inkwell.vue.107 : David Gans - Solo Acoustic
permalink #26 of 500: Mary Eisenhart (marye) Fri 23 Mar 01 06:36
    
Um, what's the Incident?
  
inkwell.vue.107 : David Gans - Solo Acoustic
permalink #27 of 500: David Gans (tnf) Fri 23 Mar 01 06:49
    

Another word about song selection.

I have a gigantic repertoire after playing the guitar for nearly 32 years.
There have been long periods when I haven't been learning new stuff, and by
no stretch of the imagination can I be said to be "keeping up" with new
stuff. But I love the music that I love, and these days I will be reminded of
a great old song and discover that I remember it well enough from hearing it
over the years that I can figure out how to play it and sing it pretty
readily.  It's best if I don't actually sit down with the record, because
what I'm after is an interpretation rather than a replication.

The "oldies" stations that are so easy to find on the open road these days
are a great source of both horrifying and delightful stabs from the past.

Just the other night, I heard "Leavin' the Straight Life Behind" (Bobby
Goldsboro, I think) for the first time in 30 years, and jeeziz what a piece
of shit that song is.  ("Suddenly all my silly thoughts disappear / she comes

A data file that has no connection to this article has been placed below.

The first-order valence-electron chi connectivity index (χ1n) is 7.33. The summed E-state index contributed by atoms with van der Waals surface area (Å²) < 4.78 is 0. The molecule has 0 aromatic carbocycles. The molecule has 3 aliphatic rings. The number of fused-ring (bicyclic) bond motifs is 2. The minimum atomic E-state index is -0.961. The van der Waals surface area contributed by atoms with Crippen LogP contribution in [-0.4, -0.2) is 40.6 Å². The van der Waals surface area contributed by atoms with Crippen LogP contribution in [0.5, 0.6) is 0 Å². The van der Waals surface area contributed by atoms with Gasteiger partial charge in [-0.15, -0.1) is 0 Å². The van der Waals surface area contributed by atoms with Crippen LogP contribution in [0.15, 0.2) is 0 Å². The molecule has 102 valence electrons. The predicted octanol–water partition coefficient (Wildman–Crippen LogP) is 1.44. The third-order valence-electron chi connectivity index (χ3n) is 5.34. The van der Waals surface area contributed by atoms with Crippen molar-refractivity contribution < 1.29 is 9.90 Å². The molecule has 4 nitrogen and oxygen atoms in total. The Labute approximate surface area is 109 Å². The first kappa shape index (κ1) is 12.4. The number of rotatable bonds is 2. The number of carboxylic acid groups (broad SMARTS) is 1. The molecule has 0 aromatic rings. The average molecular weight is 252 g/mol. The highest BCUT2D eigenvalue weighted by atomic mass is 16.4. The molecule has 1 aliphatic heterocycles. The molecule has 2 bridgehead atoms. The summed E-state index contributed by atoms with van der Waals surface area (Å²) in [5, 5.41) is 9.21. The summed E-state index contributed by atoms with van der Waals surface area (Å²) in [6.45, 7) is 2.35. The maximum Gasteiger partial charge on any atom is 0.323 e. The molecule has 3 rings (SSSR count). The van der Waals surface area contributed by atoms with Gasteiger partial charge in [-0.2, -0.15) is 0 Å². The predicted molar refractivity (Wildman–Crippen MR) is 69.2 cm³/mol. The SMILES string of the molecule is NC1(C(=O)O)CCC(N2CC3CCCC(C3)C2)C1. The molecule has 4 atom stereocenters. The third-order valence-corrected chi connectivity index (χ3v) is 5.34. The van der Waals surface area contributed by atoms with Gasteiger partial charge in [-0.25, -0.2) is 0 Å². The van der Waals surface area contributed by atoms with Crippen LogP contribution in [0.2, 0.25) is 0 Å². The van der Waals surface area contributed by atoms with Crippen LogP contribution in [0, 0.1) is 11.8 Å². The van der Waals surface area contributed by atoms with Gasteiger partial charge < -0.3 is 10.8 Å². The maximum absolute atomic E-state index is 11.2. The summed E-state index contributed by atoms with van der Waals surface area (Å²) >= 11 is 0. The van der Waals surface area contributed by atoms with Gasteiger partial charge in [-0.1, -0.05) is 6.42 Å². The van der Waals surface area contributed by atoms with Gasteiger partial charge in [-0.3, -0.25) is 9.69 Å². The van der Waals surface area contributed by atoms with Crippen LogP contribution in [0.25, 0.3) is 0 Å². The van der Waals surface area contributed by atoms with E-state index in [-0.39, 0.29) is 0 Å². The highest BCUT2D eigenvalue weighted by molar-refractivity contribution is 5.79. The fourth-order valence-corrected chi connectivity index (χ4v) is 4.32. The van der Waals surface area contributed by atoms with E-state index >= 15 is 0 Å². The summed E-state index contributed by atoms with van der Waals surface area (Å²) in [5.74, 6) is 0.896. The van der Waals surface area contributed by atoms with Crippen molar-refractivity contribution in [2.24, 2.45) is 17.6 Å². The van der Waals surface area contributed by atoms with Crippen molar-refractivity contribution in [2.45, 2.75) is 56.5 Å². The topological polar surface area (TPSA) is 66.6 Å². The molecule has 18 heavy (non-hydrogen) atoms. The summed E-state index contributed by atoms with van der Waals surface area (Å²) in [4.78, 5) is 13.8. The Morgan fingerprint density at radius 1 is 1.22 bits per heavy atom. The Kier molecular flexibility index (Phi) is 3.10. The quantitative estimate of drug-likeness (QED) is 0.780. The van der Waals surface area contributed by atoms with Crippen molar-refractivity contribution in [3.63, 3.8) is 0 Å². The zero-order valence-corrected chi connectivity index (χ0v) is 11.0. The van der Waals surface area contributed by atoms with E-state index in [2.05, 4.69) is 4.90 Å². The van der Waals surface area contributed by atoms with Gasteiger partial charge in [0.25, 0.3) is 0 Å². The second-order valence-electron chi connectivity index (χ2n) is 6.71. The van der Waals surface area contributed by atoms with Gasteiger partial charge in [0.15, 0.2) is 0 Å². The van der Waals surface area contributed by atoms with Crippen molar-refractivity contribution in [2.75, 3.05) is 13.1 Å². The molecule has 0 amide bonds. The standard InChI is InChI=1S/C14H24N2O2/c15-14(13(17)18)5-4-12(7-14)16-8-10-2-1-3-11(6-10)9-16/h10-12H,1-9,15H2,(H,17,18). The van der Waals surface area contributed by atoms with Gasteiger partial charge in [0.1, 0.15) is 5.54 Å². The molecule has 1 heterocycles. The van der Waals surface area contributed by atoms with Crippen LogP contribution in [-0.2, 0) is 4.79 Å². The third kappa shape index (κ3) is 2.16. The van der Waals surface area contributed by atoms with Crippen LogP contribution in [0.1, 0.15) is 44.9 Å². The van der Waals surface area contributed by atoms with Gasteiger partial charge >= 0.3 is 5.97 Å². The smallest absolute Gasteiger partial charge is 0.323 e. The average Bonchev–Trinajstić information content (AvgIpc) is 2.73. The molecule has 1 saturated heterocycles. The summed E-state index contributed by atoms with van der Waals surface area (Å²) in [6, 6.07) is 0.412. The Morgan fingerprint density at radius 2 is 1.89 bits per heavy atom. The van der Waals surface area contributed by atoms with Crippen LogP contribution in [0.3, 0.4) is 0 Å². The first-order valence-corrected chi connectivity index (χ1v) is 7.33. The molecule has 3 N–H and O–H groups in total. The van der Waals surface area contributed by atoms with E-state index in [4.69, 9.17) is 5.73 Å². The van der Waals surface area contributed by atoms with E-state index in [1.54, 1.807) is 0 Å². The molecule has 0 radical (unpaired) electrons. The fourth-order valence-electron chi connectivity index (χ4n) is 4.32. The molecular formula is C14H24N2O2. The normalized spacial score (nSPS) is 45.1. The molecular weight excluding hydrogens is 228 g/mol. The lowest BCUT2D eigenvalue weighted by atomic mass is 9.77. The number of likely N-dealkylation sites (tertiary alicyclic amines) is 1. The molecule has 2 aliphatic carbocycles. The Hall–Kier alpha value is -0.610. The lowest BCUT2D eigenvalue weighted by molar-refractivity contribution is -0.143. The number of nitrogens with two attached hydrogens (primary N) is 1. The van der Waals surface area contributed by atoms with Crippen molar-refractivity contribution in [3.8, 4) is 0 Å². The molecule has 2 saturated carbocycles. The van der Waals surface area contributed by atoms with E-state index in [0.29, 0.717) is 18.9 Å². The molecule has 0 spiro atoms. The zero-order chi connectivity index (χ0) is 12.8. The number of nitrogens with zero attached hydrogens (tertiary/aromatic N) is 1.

to me softly with crackers and beer / Winkin' and blinkin' and blowin' my ear
/ Runnin' away with my mind..."  And the MELODY?  Don't get me started!)

But I also heard "Darlin' Be Home Soon" by the Lovin' Spoonful.  There is
something that works for me in that song despite its cloying sincerity.  I
think it hit me in a good place because it says pretty much what I hope and
trust my wife is thinking as I leave town on a longer-than-usual tour:

 But darling be home soon
 I couldn't bear to wait an extra minute if you dawdled
 My darling be home soon
 It's not just these few hours but I've been waiting since I toddled
 For the great relief of having you to talk to

Those last two lines certainly characterize my feelings about Rita (we were
in our 40s when we married, both for the first time); and I feel that she
supports me in this quest, which is the fulfillment of a long-cherished wish:

 Go and beat your crazy head against the sky
 try and see beyond the houses and your eyes
 It's ok to  shoot the moon

So after I got past the really bad '60s string arrangements, I started
thinking this was a song I could adopt.  My friend Gary found the lyrics